Axway Asking for an OpenAPI of The Streamdata.io API So They Can Screenshot It
We are working closely with Axway on a number of projects over here at Streamdata.io. After we got out of a meeting with their team the other day we received an email from them asking if we had an OpenAPI definition for a demo Streamdata.io market data API. They were wanting to include it in some marketing materials, and needed a screenshot of it. To be able to generate the visual they desired, they needed an OpenAPI to make it tangible enough for capturing in a screenshot and presenting as part of a larger story.
This may sound like a pretty banal thing, but when you step back and realize the importance of OPenAPI when it comes to communication, and making something very abstract a tangible, visual thing, it becomes more significant. You can tell someone there is a market data API, but taking a screenshot of documentation generated via an OpenAPI which displays the market data paths, a couple of parameters like stocker ticker symbol and maybe date range, and then plug in some actual values like the ticker symbol for AAPL, and show the JSON response takes things to a new level. This is OpenAPI empowered storytelling, marketing and communications in my book. Elevating what OpenAPI brings to the table to new stops along the API life cycle.
This isn’t just about documentation. This is about making an abstract API concept more visual, more meaningful, and able to be captured in an image. Axway is trying to demonstrate the value of their API solutions, coupled potentially with Streamdata.io services, in a single image–providing a lot more rich context, and visualizations that amplify their marketing materials. This isn’t just documenting what is going on so that developers know what to do with an API, this is telling stories so that business users understanding what is possible with an API–using a machine readable format like OpenAPI to help deliver the 1000 words the image will be worth.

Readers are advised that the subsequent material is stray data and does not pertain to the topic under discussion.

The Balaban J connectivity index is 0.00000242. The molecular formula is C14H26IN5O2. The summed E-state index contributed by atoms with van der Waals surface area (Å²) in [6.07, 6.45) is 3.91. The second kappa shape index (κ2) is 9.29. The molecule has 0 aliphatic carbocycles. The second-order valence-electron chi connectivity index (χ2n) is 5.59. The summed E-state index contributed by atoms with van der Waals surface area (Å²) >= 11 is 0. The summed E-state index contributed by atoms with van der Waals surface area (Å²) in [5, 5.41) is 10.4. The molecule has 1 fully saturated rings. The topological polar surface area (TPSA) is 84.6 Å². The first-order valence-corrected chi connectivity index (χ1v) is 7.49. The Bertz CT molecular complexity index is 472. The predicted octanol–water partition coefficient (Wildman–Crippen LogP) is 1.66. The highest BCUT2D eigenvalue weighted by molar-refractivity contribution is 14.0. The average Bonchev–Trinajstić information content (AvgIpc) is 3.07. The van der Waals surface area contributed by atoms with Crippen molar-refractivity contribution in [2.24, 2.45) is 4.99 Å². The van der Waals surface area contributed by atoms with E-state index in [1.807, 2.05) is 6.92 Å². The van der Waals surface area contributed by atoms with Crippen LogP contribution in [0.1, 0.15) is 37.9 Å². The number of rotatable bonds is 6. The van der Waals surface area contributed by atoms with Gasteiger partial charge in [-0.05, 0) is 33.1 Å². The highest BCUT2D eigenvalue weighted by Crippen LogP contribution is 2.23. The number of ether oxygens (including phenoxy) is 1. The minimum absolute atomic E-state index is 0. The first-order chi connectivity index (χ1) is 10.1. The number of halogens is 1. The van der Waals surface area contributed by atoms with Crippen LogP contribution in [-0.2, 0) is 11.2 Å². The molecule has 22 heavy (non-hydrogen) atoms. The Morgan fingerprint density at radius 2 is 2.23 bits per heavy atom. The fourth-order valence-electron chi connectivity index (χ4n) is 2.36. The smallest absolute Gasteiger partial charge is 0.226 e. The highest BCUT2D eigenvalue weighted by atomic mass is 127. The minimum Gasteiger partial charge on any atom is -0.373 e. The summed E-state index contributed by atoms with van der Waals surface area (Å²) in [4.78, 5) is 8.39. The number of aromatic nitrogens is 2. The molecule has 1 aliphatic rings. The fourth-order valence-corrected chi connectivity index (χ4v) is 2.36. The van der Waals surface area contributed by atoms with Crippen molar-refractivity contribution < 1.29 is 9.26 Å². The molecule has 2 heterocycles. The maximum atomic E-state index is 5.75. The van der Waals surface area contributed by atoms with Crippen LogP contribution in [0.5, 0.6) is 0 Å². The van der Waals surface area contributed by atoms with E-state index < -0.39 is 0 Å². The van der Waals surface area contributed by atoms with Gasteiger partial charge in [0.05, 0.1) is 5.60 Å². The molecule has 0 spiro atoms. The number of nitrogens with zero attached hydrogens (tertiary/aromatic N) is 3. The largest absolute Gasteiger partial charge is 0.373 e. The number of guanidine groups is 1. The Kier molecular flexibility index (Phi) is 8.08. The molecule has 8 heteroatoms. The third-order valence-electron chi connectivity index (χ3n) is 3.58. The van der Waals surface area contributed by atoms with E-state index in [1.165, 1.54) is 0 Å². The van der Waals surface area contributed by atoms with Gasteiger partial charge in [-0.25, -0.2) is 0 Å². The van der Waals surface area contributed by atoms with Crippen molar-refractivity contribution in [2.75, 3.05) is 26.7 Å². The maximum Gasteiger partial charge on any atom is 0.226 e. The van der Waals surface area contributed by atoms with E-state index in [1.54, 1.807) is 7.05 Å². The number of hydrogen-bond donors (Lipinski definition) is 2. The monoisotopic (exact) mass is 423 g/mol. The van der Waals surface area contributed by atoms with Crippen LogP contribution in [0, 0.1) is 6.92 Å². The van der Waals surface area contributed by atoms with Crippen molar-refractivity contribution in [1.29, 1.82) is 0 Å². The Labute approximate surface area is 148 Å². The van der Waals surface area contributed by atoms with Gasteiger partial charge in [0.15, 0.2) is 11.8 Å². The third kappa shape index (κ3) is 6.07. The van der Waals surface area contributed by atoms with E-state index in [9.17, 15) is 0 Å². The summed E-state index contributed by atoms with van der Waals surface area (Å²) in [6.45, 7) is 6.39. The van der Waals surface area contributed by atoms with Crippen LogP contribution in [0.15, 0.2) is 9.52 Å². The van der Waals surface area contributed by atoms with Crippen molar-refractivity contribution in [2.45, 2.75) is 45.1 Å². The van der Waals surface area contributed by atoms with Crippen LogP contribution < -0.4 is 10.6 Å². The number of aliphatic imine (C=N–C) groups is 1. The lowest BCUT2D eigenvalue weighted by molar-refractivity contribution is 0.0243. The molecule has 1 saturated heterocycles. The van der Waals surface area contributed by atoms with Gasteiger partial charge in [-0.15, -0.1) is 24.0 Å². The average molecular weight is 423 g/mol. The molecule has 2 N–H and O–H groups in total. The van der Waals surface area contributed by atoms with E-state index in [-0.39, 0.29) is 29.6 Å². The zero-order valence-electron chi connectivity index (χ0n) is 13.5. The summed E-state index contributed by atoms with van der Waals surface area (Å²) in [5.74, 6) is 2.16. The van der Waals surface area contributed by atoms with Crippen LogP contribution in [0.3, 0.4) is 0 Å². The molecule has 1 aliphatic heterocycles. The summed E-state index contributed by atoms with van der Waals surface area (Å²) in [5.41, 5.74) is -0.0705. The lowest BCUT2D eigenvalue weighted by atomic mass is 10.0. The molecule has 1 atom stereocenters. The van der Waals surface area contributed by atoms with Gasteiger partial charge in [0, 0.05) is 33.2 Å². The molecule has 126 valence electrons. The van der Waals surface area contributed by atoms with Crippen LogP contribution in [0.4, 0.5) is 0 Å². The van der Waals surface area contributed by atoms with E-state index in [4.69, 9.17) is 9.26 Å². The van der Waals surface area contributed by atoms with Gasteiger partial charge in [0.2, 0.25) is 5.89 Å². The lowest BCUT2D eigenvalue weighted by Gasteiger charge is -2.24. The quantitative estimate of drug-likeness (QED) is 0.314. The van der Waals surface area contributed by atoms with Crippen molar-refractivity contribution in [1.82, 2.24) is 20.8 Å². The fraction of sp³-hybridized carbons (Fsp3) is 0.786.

Using OpenAPI like this reflects where I’d like to see API documentation go. Sure, we still need dynamic API documentation driven by OpenAPI definitions for developers to understand what is going on, but we need more snippets, visualization, and emotion driving solutions to exist. Things that marketers, bloggers, and other storytellers can use in their materials. We need OpenAPI-driven tools that help them plug in a relevant API definition, and generate a meaningful visual that they can use in a slide deck, blog post, or other material. We need our API documentation to speak beyond the developer community and become something that anyone can put to work in their API storytelling efforts–no coding required.